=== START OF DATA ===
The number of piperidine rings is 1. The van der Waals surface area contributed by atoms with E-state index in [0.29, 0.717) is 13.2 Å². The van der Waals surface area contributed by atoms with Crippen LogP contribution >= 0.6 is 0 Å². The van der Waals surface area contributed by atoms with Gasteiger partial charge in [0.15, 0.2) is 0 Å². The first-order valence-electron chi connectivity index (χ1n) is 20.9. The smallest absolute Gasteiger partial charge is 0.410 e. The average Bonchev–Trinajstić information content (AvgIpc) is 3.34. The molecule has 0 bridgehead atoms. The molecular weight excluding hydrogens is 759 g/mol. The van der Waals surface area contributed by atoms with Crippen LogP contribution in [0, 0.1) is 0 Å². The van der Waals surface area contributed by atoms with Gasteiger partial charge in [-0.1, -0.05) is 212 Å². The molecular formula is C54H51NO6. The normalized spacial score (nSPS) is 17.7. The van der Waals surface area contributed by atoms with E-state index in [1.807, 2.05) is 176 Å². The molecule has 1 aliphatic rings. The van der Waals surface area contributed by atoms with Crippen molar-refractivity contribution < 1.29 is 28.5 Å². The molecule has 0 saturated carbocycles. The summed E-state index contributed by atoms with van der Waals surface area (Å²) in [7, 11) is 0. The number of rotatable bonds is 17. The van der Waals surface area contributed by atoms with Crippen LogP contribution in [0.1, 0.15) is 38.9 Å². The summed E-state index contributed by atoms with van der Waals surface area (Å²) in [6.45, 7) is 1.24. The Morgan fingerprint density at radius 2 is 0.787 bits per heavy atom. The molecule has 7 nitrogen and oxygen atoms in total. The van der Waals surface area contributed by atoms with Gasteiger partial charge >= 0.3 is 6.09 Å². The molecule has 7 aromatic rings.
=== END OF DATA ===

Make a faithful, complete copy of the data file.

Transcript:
The number of piperidine rings is 1. The van der Waals surface area contributed by atoms with E-state index in [0.29, 0.717) is 13.2 Å². The van der Waals surface area contributed by atoms with Crippen LogP contribution >= 0.6 is 0 Å². The van der Waals surface area contributed by atoms with Gasteiger partial charge in [0.15, 0.2) is 0 Å². The first-order valence-electron chi connectivity index (χ1n) is 20.9. The smallest absolute Gasteiger partial charge is 0.410 e. The average Bonchev–Trinajstić information content (AvgIpc) is 3.34. The molecule has 0 bridgehead atoms. The molecular weight excluding hydrogens is 759 g/mol. The van der Waals surface area contributed by atoms with Crippen LogP contribution in [0, 0.1) is 0 Å². The van der Waals surface area contributed by atoms with Gasteiger partial charge in [-0.1, -0.05) is 212 Å². The molecular formula is C54H51NO6. The normalized spacial score (nSPS) is 17.7. The van der Waals surface area contributed by atoms with E-state index in [1.807, 2.05) is 176 Å². The molecule has 1 aliphatic rings. The van der Waals surface area contributed by atoms with Crippen molar-refractivity contribution < 1.29 is 28.5 Å². The molecule has 0 saturated carbocycles. The summed E-state index contributed by atoms with van der Waals surface area (Å²) in [7, 11) is 0. The number of rotatable bonds is 17. The van der Waals surface area contributed by atoms with Crippen LogP contribution in [0.1, 0.15) is 38.9 Å². The summed E-state index contributed by atoms with van der Waals surface area (Å²) in [6.45, 7) is 1.24. The Morgan fingerprint density at radius 2 is 0.787 bits per heavy atom. The molecule has 7 nitrogen and oxygen atoms in total. The van der Waals surface area contributed by atoms with Gasteiger partial charge >= 0.3 is 6.09 Å². The molecule has 7 aromatic rings.